The SSC Team December 15, 2016 Tags: , , , Strategic Sustainability Consulting No comments

Last month, we headed out to ArchitectureBoston Expo (ABX) to get the pulse on sustainability from the perspective of architects, engineers, builders, contractors, manufacturers, and other AEC professionals. We spoke to dozens of representatives from the more than 400 exhibitors about sustainability programs, sustainability strategy, and what they think of it all.

Our conversations resulted in two really great questions:

  • Are Architects Hurting Manufacturers’ Sustainability Progress? and
  • Future of the FSC: What Happens When Manufacturers Reject Certification? (Check back on Dec. 22 for our thoughts!)

Additionally, we took extra time and conducted a survey specifically targeted at companies that manufacture products (as opposed to service providers and distributors) used in the AEC field to delve deeper into what types of companies are doing what types of sustainability programs and why. We'll post our survey results in early January. 

So, are architects hurting manufacturers’ sustainability progress?

Talking to small-to-mid sized manufacturing companies, the most common strategic sustainability headache cited is being asked either directly or through the RFP process by an architecture firm, project management team, and/or developer whether or not they “have” or “can get” a specific certification, accreditation, or report to be competitive on the bid.

Some pressure is good

For example, most mid-sized companies (15-50 employees) we spoke with are aware of and able to offer LEED credits, at a bare minimum. And some have done and EPD or HPD reports. And others track specific sustainability metrics.

But nearly all of the smaller companies (1-15 employees) and start-ups told us that they wanted to figure out how to be able to offer LEED credits (and most hadn’t even heard of an HPD or EPD or LCA), but the certification process was unclear at the time – especially considering they are generally running a small, lean firm. To the folks we talked to, chasing certifications that don’t really mean much to them at this phase of their business wasn’t a smart financial choice right now, but they have it on the list.

This is where the pressure can be good. Even small companies are looking ahead to some of the industry’s most recognizable program – LEED – which, we believe, will eventually push them to open their eyes to why LEED exists, what consumer and regulatory pressures are driving “green” buildings, and to ask themselves “what’s next?” in terms of sustainability strategy and certifications.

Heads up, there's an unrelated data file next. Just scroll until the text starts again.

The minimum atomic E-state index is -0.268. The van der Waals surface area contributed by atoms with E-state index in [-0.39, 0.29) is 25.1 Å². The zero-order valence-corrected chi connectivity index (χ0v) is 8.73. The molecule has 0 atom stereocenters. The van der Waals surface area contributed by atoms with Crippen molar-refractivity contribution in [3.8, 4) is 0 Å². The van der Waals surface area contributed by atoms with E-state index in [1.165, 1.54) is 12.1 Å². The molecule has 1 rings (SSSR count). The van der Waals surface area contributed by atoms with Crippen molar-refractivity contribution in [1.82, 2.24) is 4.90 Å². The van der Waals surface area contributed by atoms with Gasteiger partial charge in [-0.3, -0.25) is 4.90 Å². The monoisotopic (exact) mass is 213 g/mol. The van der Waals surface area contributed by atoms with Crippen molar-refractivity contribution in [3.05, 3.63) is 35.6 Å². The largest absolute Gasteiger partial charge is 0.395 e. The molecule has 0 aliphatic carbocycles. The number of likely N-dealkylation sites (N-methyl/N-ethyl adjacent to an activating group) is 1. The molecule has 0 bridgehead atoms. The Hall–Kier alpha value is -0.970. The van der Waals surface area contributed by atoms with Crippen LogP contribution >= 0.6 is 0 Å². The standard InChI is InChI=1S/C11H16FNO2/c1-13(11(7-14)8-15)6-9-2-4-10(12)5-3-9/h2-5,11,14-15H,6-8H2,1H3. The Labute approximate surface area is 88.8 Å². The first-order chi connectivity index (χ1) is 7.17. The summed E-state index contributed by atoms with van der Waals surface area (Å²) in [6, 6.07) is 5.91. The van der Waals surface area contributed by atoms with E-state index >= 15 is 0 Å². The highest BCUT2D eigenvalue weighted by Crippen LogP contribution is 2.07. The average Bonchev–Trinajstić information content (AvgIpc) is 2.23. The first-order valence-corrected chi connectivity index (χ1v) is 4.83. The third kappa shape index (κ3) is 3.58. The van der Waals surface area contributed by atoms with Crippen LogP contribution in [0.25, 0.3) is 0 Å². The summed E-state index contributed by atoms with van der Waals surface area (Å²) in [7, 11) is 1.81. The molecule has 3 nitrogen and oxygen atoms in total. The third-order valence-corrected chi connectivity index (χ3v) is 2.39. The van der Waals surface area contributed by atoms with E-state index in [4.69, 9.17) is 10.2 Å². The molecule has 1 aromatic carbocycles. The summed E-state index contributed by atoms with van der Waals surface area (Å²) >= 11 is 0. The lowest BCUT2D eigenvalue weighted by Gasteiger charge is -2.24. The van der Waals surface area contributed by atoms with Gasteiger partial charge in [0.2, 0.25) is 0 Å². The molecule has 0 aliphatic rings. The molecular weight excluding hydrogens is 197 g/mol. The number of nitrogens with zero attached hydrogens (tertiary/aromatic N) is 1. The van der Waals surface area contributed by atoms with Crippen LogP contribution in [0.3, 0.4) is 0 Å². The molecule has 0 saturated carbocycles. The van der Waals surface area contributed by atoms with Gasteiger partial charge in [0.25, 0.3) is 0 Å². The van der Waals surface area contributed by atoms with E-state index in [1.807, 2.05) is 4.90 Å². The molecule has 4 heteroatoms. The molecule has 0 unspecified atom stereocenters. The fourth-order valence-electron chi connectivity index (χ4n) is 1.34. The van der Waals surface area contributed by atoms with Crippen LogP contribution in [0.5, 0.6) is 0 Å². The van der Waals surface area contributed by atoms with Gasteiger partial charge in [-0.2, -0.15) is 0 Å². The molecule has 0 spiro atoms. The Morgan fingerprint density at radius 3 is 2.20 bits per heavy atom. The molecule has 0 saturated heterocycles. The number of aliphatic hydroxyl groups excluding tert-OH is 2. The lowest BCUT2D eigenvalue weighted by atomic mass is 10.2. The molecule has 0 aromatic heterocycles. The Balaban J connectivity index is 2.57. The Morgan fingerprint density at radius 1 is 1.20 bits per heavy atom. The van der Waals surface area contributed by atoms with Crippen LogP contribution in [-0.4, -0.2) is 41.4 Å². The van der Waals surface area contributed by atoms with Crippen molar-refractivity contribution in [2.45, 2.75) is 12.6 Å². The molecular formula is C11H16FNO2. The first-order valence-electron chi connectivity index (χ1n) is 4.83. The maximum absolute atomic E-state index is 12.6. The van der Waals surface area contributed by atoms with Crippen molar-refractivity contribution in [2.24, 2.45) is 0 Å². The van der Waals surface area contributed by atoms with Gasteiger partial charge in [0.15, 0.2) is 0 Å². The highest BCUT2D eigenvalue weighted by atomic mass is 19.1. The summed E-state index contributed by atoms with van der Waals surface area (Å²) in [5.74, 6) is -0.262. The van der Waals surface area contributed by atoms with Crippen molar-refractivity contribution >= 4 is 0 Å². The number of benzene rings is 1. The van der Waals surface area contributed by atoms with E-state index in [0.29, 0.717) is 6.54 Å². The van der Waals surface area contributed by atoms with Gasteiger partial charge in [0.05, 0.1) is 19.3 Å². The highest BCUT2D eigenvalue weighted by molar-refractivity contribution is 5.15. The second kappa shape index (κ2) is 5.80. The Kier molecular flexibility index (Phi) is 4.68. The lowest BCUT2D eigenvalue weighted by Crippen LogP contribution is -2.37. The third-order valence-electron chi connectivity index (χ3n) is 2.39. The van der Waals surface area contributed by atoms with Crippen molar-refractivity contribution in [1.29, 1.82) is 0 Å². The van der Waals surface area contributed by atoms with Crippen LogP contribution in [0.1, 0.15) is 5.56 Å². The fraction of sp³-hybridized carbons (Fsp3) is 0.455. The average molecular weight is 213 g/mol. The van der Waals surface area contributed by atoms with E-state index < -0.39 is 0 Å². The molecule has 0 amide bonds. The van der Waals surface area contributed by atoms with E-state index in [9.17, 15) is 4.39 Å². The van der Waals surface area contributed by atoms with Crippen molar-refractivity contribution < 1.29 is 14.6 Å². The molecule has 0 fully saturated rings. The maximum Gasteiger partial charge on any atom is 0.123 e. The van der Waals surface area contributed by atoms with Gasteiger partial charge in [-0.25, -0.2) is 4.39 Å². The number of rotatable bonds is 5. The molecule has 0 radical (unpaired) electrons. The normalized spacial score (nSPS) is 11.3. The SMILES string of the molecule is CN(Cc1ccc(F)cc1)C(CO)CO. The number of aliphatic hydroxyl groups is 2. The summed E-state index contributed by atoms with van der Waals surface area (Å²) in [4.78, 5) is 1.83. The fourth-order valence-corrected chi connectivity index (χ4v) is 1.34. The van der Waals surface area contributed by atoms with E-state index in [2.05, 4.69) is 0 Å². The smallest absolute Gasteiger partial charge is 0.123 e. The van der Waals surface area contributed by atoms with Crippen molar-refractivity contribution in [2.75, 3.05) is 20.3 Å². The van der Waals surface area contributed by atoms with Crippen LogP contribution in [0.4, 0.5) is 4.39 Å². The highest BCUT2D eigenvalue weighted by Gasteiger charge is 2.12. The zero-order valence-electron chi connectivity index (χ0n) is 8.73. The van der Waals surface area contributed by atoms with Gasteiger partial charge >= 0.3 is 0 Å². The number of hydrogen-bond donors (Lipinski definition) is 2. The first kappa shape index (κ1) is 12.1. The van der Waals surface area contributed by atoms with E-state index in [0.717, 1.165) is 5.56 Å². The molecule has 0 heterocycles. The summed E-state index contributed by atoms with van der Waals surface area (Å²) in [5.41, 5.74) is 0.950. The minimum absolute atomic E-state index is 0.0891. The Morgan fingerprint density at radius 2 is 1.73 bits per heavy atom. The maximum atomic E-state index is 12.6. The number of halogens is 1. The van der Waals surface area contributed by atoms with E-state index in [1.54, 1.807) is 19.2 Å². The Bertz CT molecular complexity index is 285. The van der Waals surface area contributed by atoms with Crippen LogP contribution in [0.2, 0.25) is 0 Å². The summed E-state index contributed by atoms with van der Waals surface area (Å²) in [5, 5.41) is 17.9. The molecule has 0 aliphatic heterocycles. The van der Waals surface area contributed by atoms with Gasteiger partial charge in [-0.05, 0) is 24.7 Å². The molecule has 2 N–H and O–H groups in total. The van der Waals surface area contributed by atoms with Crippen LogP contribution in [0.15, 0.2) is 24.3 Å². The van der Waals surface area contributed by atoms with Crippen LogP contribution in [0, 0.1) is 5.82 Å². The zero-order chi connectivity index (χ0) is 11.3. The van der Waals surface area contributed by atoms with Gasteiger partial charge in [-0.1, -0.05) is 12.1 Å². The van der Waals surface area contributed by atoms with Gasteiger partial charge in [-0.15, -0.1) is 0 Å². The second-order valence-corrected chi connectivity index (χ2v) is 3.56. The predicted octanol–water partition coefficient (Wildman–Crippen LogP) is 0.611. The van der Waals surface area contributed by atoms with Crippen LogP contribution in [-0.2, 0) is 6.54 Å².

After LEED, it gets hard

With all of the mid-sized companies offering LEED credits, we asked them “what else are you doing in sustainability? Some said nothing. Some said tracking waste or water or something relevant to their own corporate mission.

But most of them essentially ended with: We try to do what the client, usually the developer or architect wants, in terms of certifications or data submissions with regard to our environmental and social impact, but almost every time, each architect and each developer want different things.

Essentially, a single mid-sized manufacturing firm supplying coatings or interior glass to multiple clients on multiple projects all at different times faces being asked for multiple things, and often not presented in the same format.

One mid-sized interior finishings company representative said (and I paraphrase), “After awhile, as a mid-sized manufacturer, we can’t keep going around spending money and time on a dozen different certifications to meet the needs of a dozen different clients all wanting a different type of certification from us. The architecture industry needs to really figure out what it wants to know about the sustainability efforts of the companies they use to supply goods and services, and standardize that better.”

The overall feeling, was that an industry association – whether it is architects or developers, or both together – needs to take a leadership role and start developing an industry-wide reporting tool that works for the AEC industry, tailored to the process of design-build-maintain. Similar to what the Sustainable Apparel Coalition is doing for clothing.

Buildings and the built space are unique in so many ways, so having their own sustainability reporting program that actually tells us what the total environmental and social impact of a given building is needs to be the future of the industry.

So, who will step up?

In the meantime, we are here to help companies figure out the certifications or reports or data sets that will serve their own business operations best as clients and customers increase their demand for sustainability information. If you’re just getting started, we can help you understand the smartest path forward to keep you one step ahead.